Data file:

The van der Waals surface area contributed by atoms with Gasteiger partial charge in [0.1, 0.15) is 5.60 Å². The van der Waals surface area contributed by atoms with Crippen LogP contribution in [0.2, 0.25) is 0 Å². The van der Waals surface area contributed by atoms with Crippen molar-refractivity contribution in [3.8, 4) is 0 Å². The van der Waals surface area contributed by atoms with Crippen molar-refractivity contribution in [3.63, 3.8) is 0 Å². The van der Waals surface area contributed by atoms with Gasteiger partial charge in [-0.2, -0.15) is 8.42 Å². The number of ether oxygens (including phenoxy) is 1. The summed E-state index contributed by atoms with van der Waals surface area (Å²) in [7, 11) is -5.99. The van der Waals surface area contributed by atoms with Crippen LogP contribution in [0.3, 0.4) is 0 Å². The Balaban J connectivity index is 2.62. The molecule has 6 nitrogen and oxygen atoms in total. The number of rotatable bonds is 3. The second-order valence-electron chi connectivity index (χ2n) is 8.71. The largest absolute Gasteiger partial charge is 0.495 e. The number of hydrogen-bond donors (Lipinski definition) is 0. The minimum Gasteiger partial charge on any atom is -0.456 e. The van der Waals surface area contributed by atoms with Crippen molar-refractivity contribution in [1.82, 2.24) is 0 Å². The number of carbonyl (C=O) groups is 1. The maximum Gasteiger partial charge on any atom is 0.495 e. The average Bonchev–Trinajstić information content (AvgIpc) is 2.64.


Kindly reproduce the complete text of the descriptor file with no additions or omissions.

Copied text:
The van der Waals surface area contributed by atoms with Gasteiger partial charge in [0.1, 0.15) is 5.60 Å². The van der Waals surface area contributed by atoms with Crippen LogP contribution in [0.2, 0.25) is 0 Å². The van der Waals surface area contributed by atoms with Crippen molar-refractivity contribution in [3.8, 4) is 0 Å². The van der Waals surface area contributed by atoms with Crippen molar-refractivity contribution in [3.63, 3.8) is 0 Å². The van der Waals surface area contributed by atoms with Gasteiger partial charge in [-0.2, -0.15) is 8.42 Å². The number of ether oxygens (including phenoxy) is 1. The summed E-state index contributed by atoms with van der Waals surface area (Å²) in [7, 11) is -5.99. The van der Waals surface area contributed by atoms with Crippen LogP contribution in [0.3, 0.4) is 0 Å². The Balaban J connectivity index is 2.62. The molecule has 6 nitrogen and oxygen atoms in total. The number of rotatable bonds is 3. The second-order valence-electron chi connectivity index (χ2n) is 8.71. The largest absolute Gasteiger partial charge is 0.495 e. The number of hydrogen-bond donors (Lipinski definition) is 0. The minimum Gasteiger partial charge on any atom is -0.456 e. The van der Waals surface area contributed by atoms with Crippen molar-refractivity contribution in [1.82, 2.24) is 0 Å². The number of carbonyl (C=O) groups is 1. The maximum Gasteiger partial charge on any atom is 0.495 e. The average Bonchev–Trinajstić information content (AvgIpc) is 2.64.